One of the nice things about Vista is that they rewrote the display architecture to be a composition engine. Every window gets some off screen memory to display itself to and then all these windows are composited together onto the desktop. This means that the windows are totally independent from what they are rendered over and that it’s possible to stick effects into the composition pipeline. Vista’s Aero Glass interface is a simple demonstration of the power of this new architecture. The “glass” effect is the ability to tag regions of the window as being “glass” and then these areas are composited with whatever parts of the desktop are underneath the regions and then blurred with a hard coded pixel shader to give the impression of a frosted glass edge to Aero Glass enabled windows. Sadly, the Basic version of Vista can’t run Aero Glass. But if you’re running the Premium, Business, or Ultimate versions and you have some recent (i.e. DX9) hardware , you’re all set. That a look! You can find the article here.
At the GDC, graphics chip maker NVIDIA announced they are releasing a bunch of updated and new tools. The tool upgrades are: FX Composer 2, PerfHUD 5, ShaderPerf 2. They are also releasing a new GPU-accelerated texture tool, plus a Shader Library. The most interesting toolkit is the DX10 SDK. Targeted towards the GeForce 8 series of GPU (the only GPU that can run D3D10 so far), it’s a collection of samples for both OpenGL and DirectX, executables and source, that demonstrate and showcase DX10 features. The installer looks and acts like the Microsoft DX Sampler.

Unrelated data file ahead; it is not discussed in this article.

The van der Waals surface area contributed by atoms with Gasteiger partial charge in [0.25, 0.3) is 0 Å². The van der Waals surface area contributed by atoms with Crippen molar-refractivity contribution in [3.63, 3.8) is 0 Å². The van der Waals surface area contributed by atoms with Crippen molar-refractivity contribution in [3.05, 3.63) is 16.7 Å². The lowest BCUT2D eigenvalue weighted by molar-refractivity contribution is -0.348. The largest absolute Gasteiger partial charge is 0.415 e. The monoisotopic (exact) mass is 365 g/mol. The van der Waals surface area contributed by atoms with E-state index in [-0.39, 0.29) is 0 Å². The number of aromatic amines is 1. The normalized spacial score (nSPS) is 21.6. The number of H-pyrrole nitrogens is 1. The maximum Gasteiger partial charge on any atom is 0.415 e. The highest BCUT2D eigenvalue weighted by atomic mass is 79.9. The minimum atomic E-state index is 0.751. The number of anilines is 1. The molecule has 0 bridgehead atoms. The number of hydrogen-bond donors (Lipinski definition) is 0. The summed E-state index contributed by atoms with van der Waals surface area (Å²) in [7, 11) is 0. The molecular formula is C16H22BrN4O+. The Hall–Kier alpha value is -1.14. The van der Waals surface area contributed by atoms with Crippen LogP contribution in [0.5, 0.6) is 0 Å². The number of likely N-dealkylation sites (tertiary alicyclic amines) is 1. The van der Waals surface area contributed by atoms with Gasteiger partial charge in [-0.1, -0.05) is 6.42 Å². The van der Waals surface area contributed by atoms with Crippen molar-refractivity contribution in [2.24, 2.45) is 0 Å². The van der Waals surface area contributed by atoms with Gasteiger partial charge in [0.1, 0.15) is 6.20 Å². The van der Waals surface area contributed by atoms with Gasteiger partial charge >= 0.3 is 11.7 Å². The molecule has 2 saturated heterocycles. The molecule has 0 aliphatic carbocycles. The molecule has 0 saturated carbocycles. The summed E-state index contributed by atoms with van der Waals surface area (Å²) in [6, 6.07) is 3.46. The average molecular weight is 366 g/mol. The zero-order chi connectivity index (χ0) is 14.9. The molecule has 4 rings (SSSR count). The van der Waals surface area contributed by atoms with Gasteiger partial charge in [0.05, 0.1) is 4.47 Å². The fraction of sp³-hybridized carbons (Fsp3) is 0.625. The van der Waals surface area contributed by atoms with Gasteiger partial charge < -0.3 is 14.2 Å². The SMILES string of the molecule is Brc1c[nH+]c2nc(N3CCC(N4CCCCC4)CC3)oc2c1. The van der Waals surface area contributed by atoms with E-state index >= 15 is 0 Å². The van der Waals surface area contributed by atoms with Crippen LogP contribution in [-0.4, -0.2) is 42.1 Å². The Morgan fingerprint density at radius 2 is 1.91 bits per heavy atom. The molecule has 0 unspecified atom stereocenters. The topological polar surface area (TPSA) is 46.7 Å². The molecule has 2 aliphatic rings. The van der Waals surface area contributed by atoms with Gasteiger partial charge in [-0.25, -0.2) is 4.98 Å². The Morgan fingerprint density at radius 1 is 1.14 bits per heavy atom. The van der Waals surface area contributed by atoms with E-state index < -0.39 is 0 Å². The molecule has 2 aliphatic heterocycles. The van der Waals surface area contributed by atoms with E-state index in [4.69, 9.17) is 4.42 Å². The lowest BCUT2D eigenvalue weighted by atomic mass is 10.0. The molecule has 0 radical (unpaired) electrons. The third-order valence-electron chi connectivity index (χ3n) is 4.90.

The DirectX collection makes up the bulk of the samples, while the OpenGL side is a bit thin. The samples include Rain, Smoke, Fur, Shadows, cloth simulation, Render Target usage, etc. The Direct3D SDK is 256MB while the OpenGL SDK is 45MB.
To compile the source you’ll need Microsoft Visual Studio 2005 plus have the Feb. 2007 DirectX SDK installed (which you can get here.) if you want to compile the DX samples.
If you actually want to run the code you’ll need a DirectX10 video card – which currently means an NVIDIA GeForce 8. There are videos of the programs so even if you don’t have a DX10 video card you can still see the programs running.